Gold News

Gold breaks back above $680 on "zero" US inflation data

Spot gold prices broke above $680 per ounce for the fourth time this week at the US open on Friday.

The move came on mixed US inflation data and a lower than expected trade deficit for Feb.

On the currency markets, the Euro rose above $1.3500 today for the first time since Jan. 2005. Sterling recorded a 3-month spike just shy of $1.9900.

But those moves still let physical bullion prices for British investors rise back above £343 by late lunchtime in London.

French, German and Italian gold traders saw the metal recover from last night's dip below €500 per ounce – the first in a week – back above €503.50 per ounce.

(Why should non-Dollar gold prices matter to US investors? Click here to find out...)

Today's US data showed Producer Prices – the prices paid to factories and farms – gaining 1.0% in March.

That came on top of a 1.3% rise in Jan. It was well ahead of Wall Street's consensus expectation of a 0.7% increase.

But the "core" PPI was static last month, according to the Labor Dept., recording a 0.0% change.

And the core PPI excludes fuel and food, those mere fripperies of modern life. The cost of living in the United States isn't rising, in other words, just so long as you don't drive or eat.

"Further policy firming might prove necessary to foster lower inflation," said the US Fed's top officials at their March meeting.

But despite hiking interest rates 17 times from the "emergency" low of 2002-04, the Fed has now watched its own preferred measure of inflation – so-called "core" consumer prices – bounce around the top of its comfort zone for the last 3 years.

"The Labor Department is forecast to report on [Tues] April 17 that its consumer price index rose 0.6% in March after a 0.4% gain in February," says Bloomberg, "while core inflation held at 0.2%."

Many serious economists now view Washington's official inflation data as grossly inaccurate, however. Bill Gross, head of the world's largest bond funds at Pimco, has called them a "con job". (Click here for more...)

Back in today's spot gold market, and "there is a risk that if we continue to fail through roughly $680," says Stephen Briggs, an economist at SocGen, "then we may see disillusion and some liquidation.

"[Gold's] running out of steam for the time being and there needs to be something else to support it," he adds. "The Dollar is clearly not enough for the moment."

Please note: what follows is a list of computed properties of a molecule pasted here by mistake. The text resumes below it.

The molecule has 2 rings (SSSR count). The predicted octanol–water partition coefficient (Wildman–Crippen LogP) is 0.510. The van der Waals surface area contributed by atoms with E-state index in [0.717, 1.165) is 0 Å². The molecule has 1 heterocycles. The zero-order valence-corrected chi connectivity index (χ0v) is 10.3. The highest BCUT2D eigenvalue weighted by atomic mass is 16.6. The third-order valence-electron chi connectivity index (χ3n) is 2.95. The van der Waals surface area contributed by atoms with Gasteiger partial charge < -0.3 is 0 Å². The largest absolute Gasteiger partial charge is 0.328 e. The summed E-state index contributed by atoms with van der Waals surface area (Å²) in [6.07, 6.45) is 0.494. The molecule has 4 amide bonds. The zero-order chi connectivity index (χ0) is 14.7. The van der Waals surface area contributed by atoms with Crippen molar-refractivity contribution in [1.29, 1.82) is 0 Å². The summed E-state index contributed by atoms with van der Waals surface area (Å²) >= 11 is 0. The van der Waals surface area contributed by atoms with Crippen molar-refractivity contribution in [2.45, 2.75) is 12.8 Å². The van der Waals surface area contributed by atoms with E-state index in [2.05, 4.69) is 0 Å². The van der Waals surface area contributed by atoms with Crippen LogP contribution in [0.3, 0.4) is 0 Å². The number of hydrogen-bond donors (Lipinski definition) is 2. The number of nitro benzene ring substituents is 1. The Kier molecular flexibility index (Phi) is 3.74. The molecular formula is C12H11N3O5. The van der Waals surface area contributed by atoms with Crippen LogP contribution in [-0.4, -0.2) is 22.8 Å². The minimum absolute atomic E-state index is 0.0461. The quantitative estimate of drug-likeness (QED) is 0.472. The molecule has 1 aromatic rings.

This weekend's G7 meeting of world-leading finance ministers in Washington may provide a little rocket fuel.

Battling over the ongoing "weak Yen" policy pursued by Tokyo, European politicians are expected to demand higher Japanese interest rates.

"We think that Japanese growth is without doubt picking up," said Jean-Claude Juncker recently. We think that the exchange rate must reflect the fundamental facts of the Japanese economy.

"Our Japanese friends know that. And we are watching them."

Get the full story on the EU-Japan battle – and what it means for gold – here...

Adrian Ash

Adrian Ash, BullionVault Gold News

Adrian Ash is director of research at BullionVault, the world-leading physical gold, silver and platinum market for private investors online. Formerly head of editorial at London's top publisher of private-investment advice, he was City correspondent for The Daily Reckoning from 2003 to 2008, and he has now been researching and writing daily analysis of precious metals and the wider financial markets for over 20 years. A frequent guest on BBC radio and television, Adrian is regularly quoted by the Financial Times, MarketWatch and many other respected news outlets, and his views from inside the bullion market have been sought by the Economist magazine, CNBC, Bloomberg, Germany's Handelsblatt and FAZ, plus Italy's Il Sole 24 Ore.

See the full archive of Adrian Ash articles on GoldNews.

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